We learned in the previous halachah that one must always recite Birkat Elokai Neshamah and Birkot HaTorah before saying the Amidah, put on tallit and tefillin, say Baruch She’amar, Ashrei, and Yishtabach, and continue onwards to Birkot Keriat Shema. Therefore, if one who is late for prayer can say those passages and still succeed in praying with the chazan, he should omit all the other parts of prayer in order to pray with the minyan, and after the prayer service make up what he missed. If he has more time before prayer, he must familiarize himself with the order of importance concerning the berachot and Psalms, so that he will know what to recite first. We will therefore outline the order of importance.
First, one should recite all the remaining Birkot HaShachar. Even though b’dieved, it is possible to complete them after the prayer service, in any case, since it is an absolute obligation to say them, and because the Chachamim say (Berachot 60b) that the time to recite them l’chatchilah is when one wakes up from sleep, they should be said earlier than all the Psalms and the Korbanot.
When a person has more time, he should include additional Psalms according to the order of their importance. Although all the Psalms and verses are important, nevertheless, for the sake of prayer, there are Psalms that have more significance than others and those that have less, and we will list them in order of their virtue. Most valuable after Ashrei are the two Psalms that open with “Halleluyah Hallelu” (Psalms 148 and 150). According to Rashi (Shabbat 118b), they are the main part of Pesukei d’Zimrah, and Rabbi Yossi praises those who recite them every day.
Following them in virtue are all the Psalms which begin and end with “Halleluyah.” According to the Rif and Rosh, they are called Pesukei d’Zimrah in the Talmud (Shabbat 118b), and Rabbi Yossi praises those who recite them daily. Therefore, when there is more time, one must say all the Psalms from Ashrei straight through until after the words “Kol haneshamah tehallel Kah Halleluyah.”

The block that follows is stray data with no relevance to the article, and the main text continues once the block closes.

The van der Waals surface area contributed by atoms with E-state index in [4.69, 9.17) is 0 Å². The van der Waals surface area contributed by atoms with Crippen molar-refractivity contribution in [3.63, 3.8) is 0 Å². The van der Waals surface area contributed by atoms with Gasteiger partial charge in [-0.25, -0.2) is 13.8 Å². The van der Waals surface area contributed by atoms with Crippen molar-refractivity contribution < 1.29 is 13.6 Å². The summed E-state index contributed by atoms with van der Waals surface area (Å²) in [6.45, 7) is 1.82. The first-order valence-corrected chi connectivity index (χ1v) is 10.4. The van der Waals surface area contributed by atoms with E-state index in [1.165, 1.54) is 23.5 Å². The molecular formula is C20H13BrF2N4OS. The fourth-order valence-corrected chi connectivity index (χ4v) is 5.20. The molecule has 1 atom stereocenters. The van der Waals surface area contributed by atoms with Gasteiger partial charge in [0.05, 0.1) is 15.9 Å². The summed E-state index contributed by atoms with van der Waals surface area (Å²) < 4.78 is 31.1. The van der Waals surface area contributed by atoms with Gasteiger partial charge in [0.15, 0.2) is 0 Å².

After them in virtue are the verses of the Tamid offering and the verses of the Ketoret, because the source for their recital is based on the Talmud (Ta’anit 27b), in which it is written that anyone who recites the passages of the sacrificial offerings, is considered as if he actually brought them as offerings.
Following them in importance is Vayevarech David (Mishnah Berurah 52:4). After that, there are varying opinions concerning which prayer should be recited first and the person praying can decide.
On Shabbat, Nishmat precedes all the Psalms that begin with “Halleluyah” because it is part of Yishtabach. Subsequently, the passages that are regularly recited every day precede the passages added especially for Shabbat, for precedence is always afforded to the more frequent mitzvah.
Here is the place to add that even one who must pray individually, and shorten his prayer so that he will not be late to work, should shorten it according to the aforementioned instructions. For example, a teacher who wakes up late and must get to his students on time should shorten his prayer according to these guidelines (Igrot Moshe, Orach Chaim, part 4, 91:2).
. Avnei Yashfeh 9:14 and Halichot Shlomo 6:7 discuss the precedence of Birkot HaShachar to the rest of the Pesukei d’Zimrah passages. Further, we shall add that the Al Netilat Yadayimberachah may not be recited after the Amidah either, but there is no need to write that above, since it is normally recited at home before drying one’s hands. The correct minhag is to recite Asher Yatzar and Elokai Neshamah immediately after that. Therefore, it is most important to remember to recite Birkot HaTorah before praying, but if one did not, he fulfills his obligation in Ahavat Olam, as explained earlier in this book, 10:2, and note 2.The Mishnah Berurah 52:5 writes, based on the Chayei Adam 19:6, that Nishmat is Birkat HaShir (the Blessing of the Song), and therefore precedes all the rest. Avnei Yashfeh 9:13 writes that if one does not have time to recite Nishmat, he must pray in order, for its virtue is exactly like Baruch She’amar, Ashrei, and Yishtabach. However, he notes that the Beit Baruch expresses doubt concerning this. Indeed, a number of Acharonim write that any Psalm recited every day precedes Nishmat, for they are more frequently recited (as written in Yechaveh Da’at 5:5, in the note). Rav Mazuz writes in his Hagahot Ish Matzliach that Nishmat precedes all the Halleluyot, but is not like Yishtabach and Ashrei. That is the intermediate opinion and it is what I have written above.
See further in Avnei Yashfeh chapter 9, where he summarizes the order of precedence according to the Ashkenazic and Sephardic wordings. In addition, see Aruch HaShulchan who suggests a different order. Rav Mordechai Eliyahu, in his siddur, p. 76 presents a different order, based on Rav Pe’alim. I have not discussed this at length here, because most people do not remember all the details. Additionally, since all the other Psalms that are recited became customary after the Talmud, it is unnecessary to be so strict regarding the order of their importance.